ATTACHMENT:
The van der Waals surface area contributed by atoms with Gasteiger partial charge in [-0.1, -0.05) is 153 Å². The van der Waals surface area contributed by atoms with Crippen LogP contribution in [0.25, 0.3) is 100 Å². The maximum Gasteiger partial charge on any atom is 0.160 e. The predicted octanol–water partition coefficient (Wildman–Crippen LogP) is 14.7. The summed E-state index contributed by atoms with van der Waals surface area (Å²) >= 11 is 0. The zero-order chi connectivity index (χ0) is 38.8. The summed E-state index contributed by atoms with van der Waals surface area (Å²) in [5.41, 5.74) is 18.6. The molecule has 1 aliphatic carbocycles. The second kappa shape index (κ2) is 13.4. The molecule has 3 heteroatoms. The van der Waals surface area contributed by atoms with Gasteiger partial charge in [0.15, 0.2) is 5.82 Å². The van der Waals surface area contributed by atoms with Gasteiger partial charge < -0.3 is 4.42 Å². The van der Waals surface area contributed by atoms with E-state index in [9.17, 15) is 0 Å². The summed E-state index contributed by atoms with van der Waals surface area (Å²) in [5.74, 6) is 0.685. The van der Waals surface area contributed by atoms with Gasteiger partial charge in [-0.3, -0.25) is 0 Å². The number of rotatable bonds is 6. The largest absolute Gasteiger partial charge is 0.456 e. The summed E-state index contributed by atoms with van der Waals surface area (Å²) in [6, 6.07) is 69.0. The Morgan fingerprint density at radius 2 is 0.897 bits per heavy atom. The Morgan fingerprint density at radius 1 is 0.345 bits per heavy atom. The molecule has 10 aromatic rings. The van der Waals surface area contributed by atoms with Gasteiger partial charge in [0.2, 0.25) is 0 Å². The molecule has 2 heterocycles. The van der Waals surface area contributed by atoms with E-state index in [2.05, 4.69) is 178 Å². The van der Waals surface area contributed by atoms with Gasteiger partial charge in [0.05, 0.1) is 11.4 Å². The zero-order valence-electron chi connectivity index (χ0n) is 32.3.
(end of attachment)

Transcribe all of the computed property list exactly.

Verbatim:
The van der Waals surface area contributed by atoms with Gasteiger partial charge in [-0.1, -0.05) is 153 Å². The van der Waals surface area contributed by atoms with Crippen LogP contribution in [0.25, 0.3) is 100 Å². The maximum Gasteiger partial charge on any atom is 0.160 e. The predicted octanol–water partition coefficient (Wildman–Crippen LogP) is 14.7. The summed E-state index contributed by atoms with van der Waals surface area (Å²) >= 11 is 0. The zero-order chi connectivity index (χ0) is 38.8. The summed E-state index contributed by atoms with van der Waals surface area (Å²) in [5.41, 5.74) is 18.6. The molecule has 1 aliphatic carbocycles. The second kappa shape index (κ2) is 13.4. The molecule has 3 heteroatoms. The van der Waals surface area contributed by atoms with Gasteiger partial charge in [0.15, 0.2) is 5.82 Å². The van der Waals surface area contributed by atoms with Gasteiger partial charge < -0.3 is 4.42 Å². The van der Waals surface area contributed by atoms with E-state index in [9.17, 15) is 0 Å². The summed E-state index contributed by atoms with van der Waals surface area (Å²) in [5.74, 6) is 0.685. The van der Waals surface area contributed by atoms with Gasteiger partial charge in [-0.3, -0.25) is 0 Å². The number of rotatable bonds is 6. The largest absolute Gasteiger partial charge is 0.456 e. The summed E-state index contributed by atoms with van der Waals surface area (Å²) in [6, 6.07) is 69.0. The Morgan fingerprint density at radius 2 is 0.897 bits per heavy atom. The Morgan fingerprint density at radius 1 is 0.345 bits per heavy atom. The molecule has 10 aromatic rings. The van der Waals surface area contributed by atoms with Gasteiger partial charge in [0.2, 0.25) is 0 Å². The molecule has 2 heterocycles. The van der Waals surface area contributed by atoms with E-state index in [2.05, 4.69) is 178 Å². The van der Waals surface area contributed by atoms with Gasteiger partial charge in [0.05, 0.1) is 11.4 Å². The zero-order valence-electron chi connectivity index (χ0n) is 32.3.